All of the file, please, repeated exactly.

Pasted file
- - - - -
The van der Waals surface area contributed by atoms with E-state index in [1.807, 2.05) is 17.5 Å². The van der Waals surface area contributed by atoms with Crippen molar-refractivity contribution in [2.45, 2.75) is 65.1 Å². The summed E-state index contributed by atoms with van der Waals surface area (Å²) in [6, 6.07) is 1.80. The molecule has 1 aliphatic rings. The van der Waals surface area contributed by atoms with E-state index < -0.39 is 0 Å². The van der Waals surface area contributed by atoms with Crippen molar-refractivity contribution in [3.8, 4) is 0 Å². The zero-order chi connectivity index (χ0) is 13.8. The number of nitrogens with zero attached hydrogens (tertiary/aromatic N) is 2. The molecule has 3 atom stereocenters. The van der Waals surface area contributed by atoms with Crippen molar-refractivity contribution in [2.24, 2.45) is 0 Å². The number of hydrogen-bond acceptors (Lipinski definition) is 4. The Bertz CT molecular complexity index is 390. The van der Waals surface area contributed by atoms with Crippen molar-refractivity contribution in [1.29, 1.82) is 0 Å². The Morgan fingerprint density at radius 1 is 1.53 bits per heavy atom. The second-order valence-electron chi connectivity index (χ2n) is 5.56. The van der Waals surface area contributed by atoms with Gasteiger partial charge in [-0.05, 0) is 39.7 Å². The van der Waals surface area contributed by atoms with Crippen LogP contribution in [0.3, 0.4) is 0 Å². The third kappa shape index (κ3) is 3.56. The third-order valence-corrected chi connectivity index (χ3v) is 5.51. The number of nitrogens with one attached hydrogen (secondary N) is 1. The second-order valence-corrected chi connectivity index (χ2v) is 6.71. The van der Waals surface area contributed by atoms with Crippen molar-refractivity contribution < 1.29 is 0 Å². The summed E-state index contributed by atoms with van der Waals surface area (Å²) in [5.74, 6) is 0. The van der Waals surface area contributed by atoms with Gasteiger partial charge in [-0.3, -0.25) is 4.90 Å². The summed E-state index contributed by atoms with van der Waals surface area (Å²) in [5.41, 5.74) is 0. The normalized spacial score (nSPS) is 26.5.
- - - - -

The van der Waals surface area contributed by atoms with E-state index in [1.807, 2.05) is 17.5 Å². The van der Waals surface area contributed by atoms with Crippen molar-refractivity contribution in [2.45, 2.75) is 65.1 Å². The summed E-state index contributed by atoms with van der Waals surface area (Å²) in [6, 6.07) is 1.80. The molecule has 1 aliphatic rings. The van der Waals surface area contributed by atoms with E-state index < -0.39 is 0 Å². The van der Waals surface area contributed by atoms with Crippen molar-refractivity contribution in [3.8, 4) is 0 Å². The zero-order chi connectivity index (χ0) is 13.8. The number of nitrogens with zero attached hydrogens (tertiary/aromatic N) is 2. The molecule has 3 atom stereocenters. The van der Waals surface area contributed by atoms with Crippen molar-refractivity contribution in [2.24, 2.45) is 0 Å². The number of hydrogen-bond acceptors (Lipinski definition) is 4. The Bertz CT molecular complexity index is 390. The van der Waals surface area contributed by atoms with Crippen molar-refractivity contribution in [1.29, 1.82) is 0 Å². The Morgan fingerprint density at radius 1 is 1.53 bits per heavy atom. The second-order valence-electron chi connectivity index (χ2n) is 5.56. The van der Waals surface area contributed by atoms with Gasteiger partial charge in [-0.05, 0) is 39.7 Å². The van der Waals surface area contributed by atoms with Crippen LogP contribution in [0.3, 0.4) is 0 Å². The third kappa shape index (κ3) is 3.56. The third-order valence-corrected chi connectivity index (χ3v) is 5.51. The number of nitrogens with one attached hydrogen (secondary N) is 1. The second-order valence-corrected chi connectivity index (χ2v) is 6.71. The van der Waals surface area contributed by atoms with Crippen molar-refractivity contribution < 1.29 is 0 Å². The summed E-state index contributed by atoms with van der Waals surface area (Å²) in [5.74, 6) is 0. The van der Waals surface area contributed by atoms with Gasteiger partial charge in [-0.3, -0.25) is 4.90 Å². The summed E-state index contributed by atoms with van der Waals surface area (Å²) in [5.41, 5.74) is 0. The normalized spacial score (nSPS) is 26.5.